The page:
Printing Lingo: What are Crop Marks?
In printing, Crop Marks are thin lines placed at the corners of an image, page or artwork layout to indicate where the paper should be trimmed after printing. Because Crop Marks designate trim lines, they are sometimes referred to as Trim Marks.
Crop Marks are crucial for any piece that will be trimmed after printing, but especially if any part of the design will bleed. In printing, a bleed means that the printed design extends all the way to one or more edges of the finished document (as opposed to leaving an unprinted margin or blank area along the document's edges).
To create a printed piece with a bleed, the original artwork must extend beyond the desired document size by 1/8" or so. Extending the artwork past the trim size prevents any unprinted paper near the edge of the finished document, which could occur if there was no allowance for bleed and the paper shifted slightly during the trimming process.
Basically, whether there is a bleed or not, any piece that will be trimmed after printing needs Crop Marks. Crop Marks are generally added with the same software used to create the original design. When your printer receives the artwork, it is printed onto paper that is larger than the actual document size desired. Then, using the Crop Marks as a guide, your printer trims the paper down to its final size.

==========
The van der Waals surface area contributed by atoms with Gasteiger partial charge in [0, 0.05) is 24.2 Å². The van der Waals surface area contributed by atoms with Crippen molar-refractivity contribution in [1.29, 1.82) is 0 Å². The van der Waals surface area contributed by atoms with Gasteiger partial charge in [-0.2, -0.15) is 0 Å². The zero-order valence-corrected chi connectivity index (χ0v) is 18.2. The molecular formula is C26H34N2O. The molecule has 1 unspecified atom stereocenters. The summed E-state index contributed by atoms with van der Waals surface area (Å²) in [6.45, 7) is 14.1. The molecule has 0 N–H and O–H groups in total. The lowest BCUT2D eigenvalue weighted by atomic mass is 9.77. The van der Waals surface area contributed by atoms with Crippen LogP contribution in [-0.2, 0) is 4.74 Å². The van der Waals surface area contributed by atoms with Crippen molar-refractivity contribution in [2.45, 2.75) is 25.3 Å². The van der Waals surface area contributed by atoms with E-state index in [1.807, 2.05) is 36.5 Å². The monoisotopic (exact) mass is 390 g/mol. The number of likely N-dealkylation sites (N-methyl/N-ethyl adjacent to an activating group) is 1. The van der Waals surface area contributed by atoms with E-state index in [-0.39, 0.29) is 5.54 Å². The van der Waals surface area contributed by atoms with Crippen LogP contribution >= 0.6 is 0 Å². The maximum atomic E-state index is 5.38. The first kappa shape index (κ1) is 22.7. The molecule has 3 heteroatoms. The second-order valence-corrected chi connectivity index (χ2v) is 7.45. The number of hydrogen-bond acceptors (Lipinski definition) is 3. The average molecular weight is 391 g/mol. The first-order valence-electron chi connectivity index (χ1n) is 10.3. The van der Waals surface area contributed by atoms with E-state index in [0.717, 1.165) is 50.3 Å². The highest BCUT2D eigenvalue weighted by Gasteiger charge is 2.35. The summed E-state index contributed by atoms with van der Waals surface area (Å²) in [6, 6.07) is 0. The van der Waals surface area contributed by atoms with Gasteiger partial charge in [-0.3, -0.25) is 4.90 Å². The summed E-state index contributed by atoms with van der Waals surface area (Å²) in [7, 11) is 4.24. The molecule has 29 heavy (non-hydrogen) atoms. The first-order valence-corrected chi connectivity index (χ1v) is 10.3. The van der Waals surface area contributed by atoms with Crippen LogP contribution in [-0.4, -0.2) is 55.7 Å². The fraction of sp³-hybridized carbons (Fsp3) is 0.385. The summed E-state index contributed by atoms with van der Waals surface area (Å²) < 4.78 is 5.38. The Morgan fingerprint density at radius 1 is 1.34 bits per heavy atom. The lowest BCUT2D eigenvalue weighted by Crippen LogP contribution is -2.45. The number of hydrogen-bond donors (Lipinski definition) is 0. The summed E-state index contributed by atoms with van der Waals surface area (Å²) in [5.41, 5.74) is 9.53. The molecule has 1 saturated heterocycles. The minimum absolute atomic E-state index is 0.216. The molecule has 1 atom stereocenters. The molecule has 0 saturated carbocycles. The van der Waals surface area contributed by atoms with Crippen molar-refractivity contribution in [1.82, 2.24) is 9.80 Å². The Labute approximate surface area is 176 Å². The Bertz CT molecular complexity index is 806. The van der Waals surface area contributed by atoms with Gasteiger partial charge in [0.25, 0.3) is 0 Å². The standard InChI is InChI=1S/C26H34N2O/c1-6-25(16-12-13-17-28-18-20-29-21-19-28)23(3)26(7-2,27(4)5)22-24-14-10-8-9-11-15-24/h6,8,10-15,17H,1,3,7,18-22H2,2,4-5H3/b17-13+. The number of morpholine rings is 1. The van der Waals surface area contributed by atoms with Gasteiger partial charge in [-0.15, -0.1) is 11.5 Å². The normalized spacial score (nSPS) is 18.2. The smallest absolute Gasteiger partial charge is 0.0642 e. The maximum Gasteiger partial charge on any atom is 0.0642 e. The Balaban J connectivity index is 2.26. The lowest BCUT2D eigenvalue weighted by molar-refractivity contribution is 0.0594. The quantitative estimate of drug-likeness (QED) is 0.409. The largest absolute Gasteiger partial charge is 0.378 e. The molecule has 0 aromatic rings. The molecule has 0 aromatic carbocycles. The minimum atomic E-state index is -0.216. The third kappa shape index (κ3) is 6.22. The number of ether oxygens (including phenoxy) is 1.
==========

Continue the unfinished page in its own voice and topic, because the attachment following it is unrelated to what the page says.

Crop Marks are extremely important to ensure the project is trimmed in the proper place(s) and to the proper size. As a commercial printer, we see a lot of artwork submitted with the crop marks omitted and/or bleeds improperly set up, which unfortunately delays the turnaround time for all involved.
If you are unsure how to properly set up a bleed or add crop marks, you should notify your printer for advice before submitting your artwork for output. This is one area that cannot always be corrected downstream. Give Formax Printing a call if you have any questions about the proper use of Crop Marks in an upcoming print project.
Take care! Keith